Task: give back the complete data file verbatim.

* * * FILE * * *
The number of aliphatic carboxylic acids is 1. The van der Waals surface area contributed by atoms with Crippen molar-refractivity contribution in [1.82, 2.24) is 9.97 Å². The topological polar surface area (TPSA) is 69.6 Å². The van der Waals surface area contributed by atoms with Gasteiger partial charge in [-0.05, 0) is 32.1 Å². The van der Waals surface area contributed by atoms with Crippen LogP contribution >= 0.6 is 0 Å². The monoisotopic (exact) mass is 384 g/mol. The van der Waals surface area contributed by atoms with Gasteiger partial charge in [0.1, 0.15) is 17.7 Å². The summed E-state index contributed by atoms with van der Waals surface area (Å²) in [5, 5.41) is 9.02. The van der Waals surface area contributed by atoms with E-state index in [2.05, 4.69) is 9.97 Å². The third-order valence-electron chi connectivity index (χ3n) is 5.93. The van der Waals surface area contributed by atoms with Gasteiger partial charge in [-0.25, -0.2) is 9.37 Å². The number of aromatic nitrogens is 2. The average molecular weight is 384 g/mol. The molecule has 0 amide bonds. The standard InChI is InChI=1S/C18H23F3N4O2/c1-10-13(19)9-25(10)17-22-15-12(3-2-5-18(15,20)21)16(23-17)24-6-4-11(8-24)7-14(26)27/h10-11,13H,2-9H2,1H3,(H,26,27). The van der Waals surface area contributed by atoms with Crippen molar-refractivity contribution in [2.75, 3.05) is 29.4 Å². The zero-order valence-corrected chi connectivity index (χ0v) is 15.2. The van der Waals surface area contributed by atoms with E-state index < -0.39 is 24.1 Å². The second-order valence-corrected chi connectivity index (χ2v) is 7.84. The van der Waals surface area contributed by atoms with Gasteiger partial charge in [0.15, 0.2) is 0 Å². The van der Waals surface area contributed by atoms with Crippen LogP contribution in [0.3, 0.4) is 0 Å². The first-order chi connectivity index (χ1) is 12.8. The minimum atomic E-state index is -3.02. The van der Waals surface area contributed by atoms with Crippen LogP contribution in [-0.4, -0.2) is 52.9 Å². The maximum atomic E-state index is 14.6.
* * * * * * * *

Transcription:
The number of aliphatic carboxylic acids is 1. The van der Waals surface area contributed by atoms with Crippen molar-refractivity contribution in [1.82, 2.24) is 9.97 Å². The topological polar surface area (TPSA) is 69.6 Å². The van der Waals surface area contributed by atoms with Gasteiger partial charge in [-0.05, 0) is 32.1 Å². The van der Waals surface area contributed by atoms with Crippen LogP contribution >= 0.6 is 0 Å². The monoisotopic (exact) mass is 384 g/mol. The van der Waals surface area contributed by atoms with Gasteiger partial charge in [0.1, 0.15) is 17.7 Å². The summed E-state index contributed by atoms with van der Waals surface area (Å²) in [5, 5.41) is 9.02. The van der Waals surface area contributed by atoms with E-state index in [2.05, 4.69) is 9.97 Å². The third-order valence-electron chi connectivity index (χ3n) is 5.93. The van der Waals surface area contributed by atoms with Gasteiger partial charge in [-0.25, -0.2) is 9.37 Å². The number of aromatic nitrogens is 2. The average molecular weight is 384 g/mol. The molecule has 0 amide bonds. The standard InChI is InChI=1S/C18H23F3N4O2/c1-10-13(19)9-25(10)17-22-15-12(3-2-5-18(15,20)21)16(23-17)24-6-4-11(8-24)7-14(26)27/h10-11,13H,2-9H2,1H3,(H,26,27). The van der Waals surface area contributed by atoms with Crippen molar-refractivity contribution in [2.75, 3.05) is 29.4 Å². The zero-order valence-corrected chi connectivity index (χ0v) is 15.2. The van der Waals surface area contributed by atoms with E-state index < -0.39 is 24.1 Å². The second-order valence-corrected chi connectivity index (χ2v) is 7.84. The van der Waals surface area contributed by atoms with Gasteiger partial charge in [0.15, 0.2) is 0 Å². The van der Waals surface area contributed by atoms with Crippen LogP contribution in [0.3, 0.4) is 0 Å². The first-order chi connectivity index (χ1) is 12.8. The minimum atomic E-state index is -3.02. The van der Waals surface area contributed by atoms with Crippen LogP contribution in [-0.4, -0.2) is 52.9 Å². The maximum atomic E-state index is 14.6.